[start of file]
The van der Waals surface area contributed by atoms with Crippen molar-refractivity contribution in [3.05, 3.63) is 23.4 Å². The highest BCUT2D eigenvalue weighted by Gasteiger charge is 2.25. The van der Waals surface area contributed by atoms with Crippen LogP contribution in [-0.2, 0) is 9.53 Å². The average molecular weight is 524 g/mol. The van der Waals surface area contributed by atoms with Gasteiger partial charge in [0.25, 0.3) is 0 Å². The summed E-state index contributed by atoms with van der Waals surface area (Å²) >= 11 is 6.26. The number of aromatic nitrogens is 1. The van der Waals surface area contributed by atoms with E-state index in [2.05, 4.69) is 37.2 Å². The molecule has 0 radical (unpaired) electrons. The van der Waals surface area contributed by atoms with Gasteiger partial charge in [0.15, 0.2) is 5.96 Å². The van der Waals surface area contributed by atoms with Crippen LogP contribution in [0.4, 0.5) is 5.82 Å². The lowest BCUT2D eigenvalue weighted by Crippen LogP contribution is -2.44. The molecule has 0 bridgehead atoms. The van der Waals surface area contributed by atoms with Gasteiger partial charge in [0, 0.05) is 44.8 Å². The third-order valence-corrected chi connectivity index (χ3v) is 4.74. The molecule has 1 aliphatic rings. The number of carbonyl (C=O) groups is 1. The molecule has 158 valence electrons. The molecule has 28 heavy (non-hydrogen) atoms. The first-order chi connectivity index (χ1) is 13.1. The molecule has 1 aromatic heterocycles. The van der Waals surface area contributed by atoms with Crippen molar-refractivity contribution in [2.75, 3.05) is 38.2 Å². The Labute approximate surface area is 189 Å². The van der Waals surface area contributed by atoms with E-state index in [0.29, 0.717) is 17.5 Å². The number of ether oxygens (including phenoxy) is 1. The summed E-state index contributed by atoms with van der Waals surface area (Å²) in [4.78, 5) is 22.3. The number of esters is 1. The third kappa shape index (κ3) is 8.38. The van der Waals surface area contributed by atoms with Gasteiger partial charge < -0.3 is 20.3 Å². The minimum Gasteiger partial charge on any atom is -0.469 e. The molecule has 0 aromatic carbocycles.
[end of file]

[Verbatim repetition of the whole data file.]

The van der Waals surface area contributed by atoms with Crippen molar-refractivity contribution in [3.05, 3.63) is 23.4 Å². The highest BCUT2D eigenvalue weighted by Gasteiger charge is 2.25. The van der Waals surface area contributed by atoms with Crippen LogP contribution in [-0.2, 0) is 9.53 Å². The average molecular weight is 524 g/mol. The van der Waals surface area contributed by atoms with Gasteiger partial charge in [0.25, 0.3) is 0 Å². The summed E-state index contributed by atoms with van der Waals surface area (Å²) >= 11 is 6.26. The number of aromatic nitrogens is 1. The van der Waals surface area contributed by atoms with E-state index in [2.05, 4.69) is 37.2 Å². The molecule has 0 radical (unpaired) electrons. The van der Waals surface area contributed by atoms with Gasteiger partial charge in [0.15, 0.2) is 5.96 Å². The van der Waals surface area contributed by atoms with Crippen LogP contribution in [0.4, 0.5) is 5.82 Å². The lowest BCUT2D eigenvalue weighted by Crippen LogP contribution is -2.44. The molecule has 0 bridgehead atoms. The van der Waals surface area contributed by atoms with Gasteiger partial charge in [0, 0.05) is 44.8 Å². The third-order valence-corrected chi connectivity index (χ3v) is 4.74. The molecule has 1 aliphatic rings. The number of carbonyl (C=O) groups is 1. The molecule has 158 valence electrons. The molecule has 28 heavy (non-hydrogen) atoms. The first-order chi connectivity index (χ1) is 13.1. The molecule has 1 aromatic heterocycles. The van der Waals surface area contributed by atoms with Crippen molar-refractivity contribution in [2.75, 3.05) is 38.2 Å². The Labute approximate surface area is 189 Å². The van der Waals surface area contributed by atoms with E-state index in [0.29, 0.717) is 17.5 Å². The number of ether oxygens (including phenoxy) is 1. The summed E-state index contributed by atoms with van der Waals surface area (Å²) in [4.78, 5) is 22.3. The number of esters is 1. The third kappa shape index (κ3) is 8.38. The van der Waals surface area contributed by atoms with Gasteiger partial charge < -0.3 is 20.3 Å². The minimum Gasteiger partial charge on any atom is -0.469 e. The molecule has 0 aromatic carbocycles.